Those Writing Contest Fees Add Up

It’s almost April, which means . . . taxes. If you haven’t done yours yet, you’re not alone. I gave up a day of writing to do mine yesterday, and the results were not good. I owe big-time, mostly due to money from sources other than my writing. But we’re all about writing here, so let’s talk about that.

In adding up my writing expenses, I was shocked to discovered that I had spent $610 on contest fees. Couldn’t be. I checked my numbers again. Yes, $610. I wrote about contests a few weeks ago and you can read that post by clicking here. Contests can be a great way to get discovered and win some money, but if you don’t win, all you get for your money is a completed manuscript and  a copy of the journal sponsoring the contest. The fees have been steadily creeping up. A few are under $10, but most contest sponsors charge $15-$20 to enter one to three poems, a short story or an essay and $25 to $35 to enter a whole book. Some of the book contests I entered last year when I had a new book and was feeling flush charged $100. It’s like going to the casino, gambling that your twenty-dollar bet will win you a thousand bucks or more. It’s great if you win, but if you don’t, you might not have enough money to get home. Meanwhile, this is how the sponsors of the contests are paying their bills.

There are some free contests. Check http://www.freelancewriting.com/creative-writing-contests.php. And here’s a thought. Skip the contests and send your work in as a regular submission. Some journals are even charging for that now, $3 here, $5 there. Think twice about those. A successful magazine or newspaper should be able to make its money somewhere else besides charging its writers to submit their work.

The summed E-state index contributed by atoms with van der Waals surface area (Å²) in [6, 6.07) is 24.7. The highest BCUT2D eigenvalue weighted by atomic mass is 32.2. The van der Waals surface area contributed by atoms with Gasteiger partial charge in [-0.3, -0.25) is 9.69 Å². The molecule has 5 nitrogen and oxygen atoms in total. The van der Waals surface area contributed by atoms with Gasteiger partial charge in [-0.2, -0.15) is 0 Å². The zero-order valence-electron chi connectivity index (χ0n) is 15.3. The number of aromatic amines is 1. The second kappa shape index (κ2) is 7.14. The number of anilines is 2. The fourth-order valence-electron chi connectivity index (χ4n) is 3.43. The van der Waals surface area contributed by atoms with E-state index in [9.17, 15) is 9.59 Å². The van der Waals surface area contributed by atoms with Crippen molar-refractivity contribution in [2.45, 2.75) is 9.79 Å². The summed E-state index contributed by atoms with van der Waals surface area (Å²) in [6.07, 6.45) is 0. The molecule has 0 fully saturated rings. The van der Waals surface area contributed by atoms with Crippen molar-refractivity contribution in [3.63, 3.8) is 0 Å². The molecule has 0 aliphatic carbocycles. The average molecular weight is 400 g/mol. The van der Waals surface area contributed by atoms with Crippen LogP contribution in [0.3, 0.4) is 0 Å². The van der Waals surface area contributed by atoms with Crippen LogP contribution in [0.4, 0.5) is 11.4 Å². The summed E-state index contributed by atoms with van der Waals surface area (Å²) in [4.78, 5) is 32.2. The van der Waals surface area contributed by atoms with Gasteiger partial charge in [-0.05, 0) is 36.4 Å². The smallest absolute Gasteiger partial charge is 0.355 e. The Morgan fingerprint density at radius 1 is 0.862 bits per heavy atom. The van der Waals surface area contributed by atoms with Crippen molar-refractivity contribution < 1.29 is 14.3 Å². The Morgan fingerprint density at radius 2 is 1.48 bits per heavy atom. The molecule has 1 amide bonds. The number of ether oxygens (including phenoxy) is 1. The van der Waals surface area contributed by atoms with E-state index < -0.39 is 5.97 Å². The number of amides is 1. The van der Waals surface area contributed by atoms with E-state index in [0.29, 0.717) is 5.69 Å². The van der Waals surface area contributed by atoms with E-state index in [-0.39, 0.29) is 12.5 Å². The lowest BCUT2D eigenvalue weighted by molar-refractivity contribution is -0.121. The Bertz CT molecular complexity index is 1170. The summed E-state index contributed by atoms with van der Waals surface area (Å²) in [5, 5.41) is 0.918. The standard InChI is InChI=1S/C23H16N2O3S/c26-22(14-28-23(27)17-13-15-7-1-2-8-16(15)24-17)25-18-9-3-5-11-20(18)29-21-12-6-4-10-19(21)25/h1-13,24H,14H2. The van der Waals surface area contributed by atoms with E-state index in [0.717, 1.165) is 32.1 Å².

As of now, I’ve decided to give my credit card a rest and avoid paying for contests. It’s up to you. I always tell people I don’t need to go to the casino to gamble; I’m a writer.

Meanwhile, if you haven’t done your taxes yet, don’t wait much longer. Remember, if you earned any money with your writing, you must declare it on your income tax forms, but you can offset it with your writing-related expenses. You are keeping track of what you spend, right? If not, start now. Write it down, keep the receipts and make it easy to fill out that Schedule C at tax time. And yes, contest fees are deductible. For a previous post on writers and taxes, click here.

As always, feel free to comment or ask questions.

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